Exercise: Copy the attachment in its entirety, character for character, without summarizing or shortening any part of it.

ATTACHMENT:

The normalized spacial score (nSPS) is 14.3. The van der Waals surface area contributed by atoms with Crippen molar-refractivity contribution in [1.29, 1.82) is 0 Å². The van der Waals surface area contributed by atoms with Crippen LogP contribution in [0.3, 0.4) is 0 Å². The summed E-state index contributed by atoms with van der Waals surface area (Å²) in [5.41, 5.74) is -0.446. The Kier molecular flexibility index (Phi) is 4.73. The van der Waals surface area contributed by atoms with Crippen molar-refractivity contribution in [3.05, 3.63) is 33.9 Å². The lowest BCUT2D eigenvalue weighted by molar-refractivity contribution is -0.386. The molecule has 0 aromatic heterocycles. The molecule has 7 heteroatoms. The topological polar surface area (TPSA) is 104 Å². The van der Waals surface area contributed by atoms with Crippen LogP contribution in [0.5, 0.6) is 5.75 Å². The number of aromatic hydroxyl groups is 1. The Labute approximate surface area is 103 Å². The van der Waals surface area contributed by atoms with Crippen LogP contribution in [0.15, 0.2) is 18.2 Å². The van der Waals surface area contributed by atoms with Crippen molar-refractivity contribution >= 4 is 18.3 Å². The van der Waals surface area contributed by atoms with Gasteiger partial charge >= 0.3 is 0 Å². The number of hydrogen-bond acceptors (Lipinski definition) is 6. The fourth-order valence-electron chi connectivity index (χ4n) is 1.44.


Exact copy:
The normalized spacial score (nSPS) is 14.3. The van der Waals surface area contributed by atoms with Crippen molar-refractivity contribution in [1.29, 1.82) is 0 Å². The van der Waals surface area contributed by atoms with Crippen LogP contribution in [0.3, 0.4) is 0 Å². The summed E-state index contributed by atoms with van der Waals surface area (Å²) in [5.41, 5.74) is -0.446. The Kier molecular flexibility index (Phi) is 4.73. The van der Waals surface area contributed by atoms with Crippen molar-refractivity contribution in [3.05, 3.63) is 33.9 Å². The lowest BCUT2D eigenvalue weighted by molar-refractivity contribution is -0.386. The molecule has 0 aromatic heterocycles. The molecule has 7 heteroatoms. The topological polar surface area (TPSA) is 104 Å². The van der Waals surface area contributed by atoms with Crippen LogP contribution in [0.5, 0.6) is 5.75 Å². The number of aromatic hydroxyl groups is 1. The Labute approximate surface area is 103 Å². The van der Waals surface area contributed by atoms with Crippen LogP contribution in [0.15, 0.2) is 18.2 Å². The van der Waals surface area contributed by atoms with Crippen molar-refractivity contribution >= 4 is 18.3 Å². The van der Waals surface area contributed by atoms with Gasteiger partial charge >= 0.3 is 0 Å². The number of hydrogen-bond acceptors (Lipinski definition) is 6. The fourth-order valence-electron chi connectivity index (χ4n) is 1.44.